This rare early drawing by Lear has recently been rediscovered having been in a family collection for at least fifty years. It dates from the late 1820s when Lear was establishing himself as an artist. Other drawings from this period are included in two albums by Lear in the Houghton Library, Harvard University (Ms Type 55.4 and 55.27). For others from the same family collection, see Guy Peppiatt Fine Art, summer catalogue 2012, nos. 40-44.

  • Two Wolves in a Mountainous Landscape -
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    Signed lower left: E. Lear

    Watercolour and pencil heightened with bodycolour

    12.3 by 17 cm., 4 ? by 6 ? inches

     

    Provenance:

    By descent in the family of the owner since at least the 1960s

     

    This rare early drawing by Lear has recently been rediscovered having been in a family collection for at least fifty years. It dates from the late 1820s when Lear was establishing himself as an artist. Other drawings from this period are included in two albums by Lear in the Houghton Library, Harvard University (Ms Type 55.4 and 55.27). For others from the same family collection, see Guy Peppiatt Fine Art, summer catalogue 2012, nos. 40-44.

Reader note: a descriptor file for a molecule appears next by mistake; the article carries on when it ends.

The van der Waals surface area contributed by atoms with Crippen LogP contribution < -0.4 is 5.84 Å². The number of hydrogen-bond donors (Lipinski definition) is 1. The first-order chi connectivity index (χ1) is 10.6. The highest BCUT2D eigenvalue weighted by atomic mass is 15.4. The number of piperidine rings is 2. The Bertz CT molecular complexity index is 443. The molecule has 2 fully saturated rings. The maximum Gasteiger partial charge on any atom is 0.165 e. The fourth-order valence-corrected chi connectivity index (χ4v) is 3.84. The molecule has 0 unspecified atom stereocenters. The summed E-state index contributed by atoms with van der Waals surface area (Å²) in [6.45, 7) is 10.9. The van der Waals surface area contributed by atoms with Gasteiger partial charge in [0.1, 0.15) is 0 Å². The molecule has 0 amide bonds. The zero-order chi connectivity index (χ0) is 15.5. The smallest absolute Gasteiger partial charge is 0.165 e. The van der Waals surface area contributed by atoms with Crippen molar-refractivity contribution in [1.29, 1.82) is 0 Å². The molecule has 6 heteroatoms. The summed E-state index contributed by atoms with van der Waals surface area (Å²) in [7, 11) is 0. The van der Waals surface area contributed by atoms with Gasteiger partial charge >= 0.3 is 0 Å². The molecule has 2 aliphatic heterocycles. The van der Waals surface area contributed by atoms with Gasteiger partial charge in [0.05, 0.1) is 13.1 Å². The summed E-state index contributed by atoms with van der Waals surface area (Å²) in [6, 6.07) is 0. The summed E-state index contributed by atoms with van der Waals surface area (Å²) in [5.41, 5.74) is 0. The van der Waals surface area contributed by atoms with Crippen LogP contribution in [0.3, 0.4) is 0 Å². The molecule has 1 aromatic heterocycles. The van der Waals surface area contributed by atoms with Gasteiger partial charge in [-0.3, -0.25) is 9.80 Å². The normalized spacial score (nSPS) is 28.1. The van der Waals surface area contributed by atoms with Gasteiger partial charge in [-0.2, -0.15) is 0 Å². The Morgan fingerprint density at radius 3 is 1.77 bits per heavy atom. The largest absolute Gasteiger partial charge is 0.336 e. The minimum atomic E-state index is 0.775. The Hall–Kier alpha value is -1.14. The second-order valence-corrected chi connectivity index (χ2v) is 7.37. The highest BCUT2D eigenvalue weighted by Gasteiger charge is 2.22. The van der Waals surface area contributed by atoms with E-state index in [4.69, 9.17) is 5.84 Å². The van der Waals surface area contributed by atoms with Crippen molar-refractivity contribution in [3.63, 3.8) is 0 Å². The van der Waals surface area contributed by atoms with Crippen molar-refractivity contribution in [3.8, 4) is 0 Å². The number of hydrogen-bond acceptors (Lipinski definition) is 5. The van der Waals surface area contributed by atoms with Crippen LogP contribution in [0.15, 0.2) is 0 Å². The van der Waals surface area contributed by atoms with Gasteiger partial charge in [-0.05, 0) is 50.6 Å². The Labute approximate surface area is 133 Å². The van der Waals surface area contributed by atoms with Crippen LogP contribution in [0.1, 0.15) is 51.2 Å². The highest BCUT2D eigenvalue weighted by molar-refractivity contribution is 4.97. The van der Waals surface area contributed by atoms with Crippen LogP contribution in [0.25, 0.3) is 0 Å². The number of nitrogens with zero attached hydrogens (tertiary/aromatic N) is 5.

• A Hunting Dog in long Grass -
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    Signed lower left: E. Lear

    Watercolour and pencil heightened with bodycolour

    15.3 by 20.3 cm., 6 by 8 inches

     

    Provenance:

    By descent in the family of the owner since at least the 1960s

     

    This rare early drawing by Lear has recently been rediscovered having been in a family collection for at least fifty years. It dates from the late 1820s when Lear was establishing himself as an artist. Other drawings from this period are included in two albums by Lear in the Houghton Library, Harvard University (Ms Type 55.4 and 55.27). For others from the same family collection, see Guy Peppiatt Fine Art, summer catalogue 2012, nos. 40-44.